Windows, Mac: There are plenty of apps you can use to put on a little light show in your house (or geek den) if you’ve bought into Philips’ Hue ecosystem. My room is full of the company’s expensive color-changing LED bulbs, and I’ve checked out a few of these apps, but generally don’t need to make my room look like an exploding volcano on a regular basis. These kinds of apps are fun for parties, but not all that practical for everyday use.
That said, I love Philips’ Hue Sync app—a free utility for Windows or Mac that lets you align your music, movies, or gaming with your lighting setup. First off, it’s practical: When I’m running my fifth Starcraft II co-op match of the day, I like to have something to keep me entertained. Having lights that match the general ambiance of the maps I rotate through adds a fun degree of immersion.
Second, the Hue Sync app is so much easier to use than something like Razer’s Synapse 3 app (forever in beta, it seems), which also synchronizes in-game activity with one’s Hue lights. I found the entire process of configuring and using Synapse 3 with Hue lights so fussy, I eventually gave up on it. And that’s saying something, given that I’m always looking for a new, dorky way to make my room look like a rock concert when I’m gaming.
Third, Hue Sync works with absolutely everything. Sure, your games aren’t going to fire off customized effects a la Razer’s “I’m healing you in Overwatch and now my lights are having a seizure” setup, but the app analyzes what appears on your screen and configures your lights to match the colors, like those ambient lighting setups people put behind their televisions. Only, in this case, it’s your ceiling (or nearby lamps?) that’s making everything pretty.
To get started, you first have to use Philips’ Hue app (iOS or Android) to create an “entertainment area,” i.e., the specific lights you’d like to use for the Hue Sync app. I found it more practical to leave a few lights on the normal setting I use in my room and configure the rest for ambient effects, rather than turning everything on at once. In a murky game like Diablo 3, for example, using every light you have might make you feel like you’re gaming in a dark cave—a bit depressing when it’s daylight out.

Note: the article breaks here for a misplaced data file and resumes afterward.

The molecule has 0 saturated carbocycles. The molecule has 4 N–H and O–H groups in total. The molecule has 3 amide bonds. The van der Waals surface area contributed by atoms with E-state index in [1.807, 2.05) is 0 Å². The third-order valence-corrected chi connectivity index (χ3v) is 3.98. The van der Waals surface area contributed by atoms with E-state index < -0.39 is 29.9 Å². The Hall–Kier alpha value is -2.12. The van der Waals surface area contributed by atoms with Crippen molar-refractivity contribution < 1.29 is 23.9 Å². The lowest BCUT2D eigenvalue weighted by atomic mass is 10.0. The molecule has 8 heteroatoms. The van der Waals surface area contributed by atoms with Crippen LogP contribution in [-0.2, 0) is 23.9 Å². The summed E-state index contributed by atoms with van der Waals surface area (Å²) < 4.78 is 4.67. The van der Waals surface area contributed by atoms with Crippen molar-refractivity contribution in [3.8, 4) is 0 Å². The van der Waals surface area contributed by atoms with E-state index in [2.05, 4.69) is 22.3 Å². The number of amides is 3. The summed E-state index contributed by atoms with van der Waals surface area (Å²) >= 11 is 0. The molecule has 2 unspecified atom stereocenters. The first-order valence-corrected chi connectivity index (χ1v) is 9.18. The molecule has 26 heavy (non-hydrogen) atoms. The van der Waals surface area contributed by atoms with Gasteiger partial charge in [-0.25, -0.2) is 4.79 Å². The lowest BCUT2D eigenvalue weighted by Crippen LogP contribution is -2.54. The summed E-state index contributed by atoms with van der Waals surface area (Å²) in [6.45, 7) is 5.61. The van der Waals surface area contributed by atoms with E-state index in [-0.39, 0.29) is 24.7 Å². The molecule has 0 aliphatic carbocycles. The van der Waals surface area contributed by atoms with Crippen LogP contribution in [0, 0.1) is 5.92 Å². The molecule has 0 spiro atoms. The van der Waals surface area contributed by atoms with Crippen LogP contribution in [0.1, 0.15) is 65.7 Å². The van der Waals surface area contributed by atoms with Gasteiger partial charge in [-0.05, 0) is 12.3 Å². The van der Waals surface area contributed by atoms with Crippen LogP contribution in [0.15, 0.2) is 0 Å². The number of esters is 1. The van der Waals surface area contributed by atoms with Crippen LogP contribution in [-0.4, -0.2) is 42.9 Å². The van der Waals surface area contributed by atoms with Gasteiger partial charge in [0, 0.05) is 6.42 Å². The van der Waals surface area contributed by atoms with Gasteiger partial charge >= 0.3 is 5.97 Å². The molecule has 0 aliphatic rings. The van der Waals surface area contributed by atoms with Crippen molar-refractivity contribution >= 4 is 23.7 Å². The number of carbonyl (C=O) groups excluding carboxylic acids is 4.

Within the Hue Sync app, you then pick whether you’re playing games, listening to music, or watching videos. You also select how reactive you want your lights to be: subtle, moderate, high, or intense. Select whether you want the app to also have the lights react to sounds it detects, and then hit “Start light sync” when you’re ready to go. Your lights will quickly turn the color of whatever’s on your screen (in Games and Video modes), and off you go.
While the app works well enough to give you some decent, increased ambiance for your games and movies, it could still use a little fine-tuning for music. There’s still a slight delay between drum hits and lighting effects in the app’s Music mode, and I’m not quite sure about the weird pattern my lights always try to create. I tested Hue Sync with a number of different songs—some where the beat is a little more amorphous, and some where it’s pretty defined—and I still never felt like my lights were reacting the way I’d prefer them to look.
Still, Hue Sync is free, it’s easy to switch on and off, and it gives you something interesting to look at. There are far more complicated apps and setups to make your Hue lights react to something you’re doing on your computer, but Sync does a decent job to make your games and movies feel that much more fun.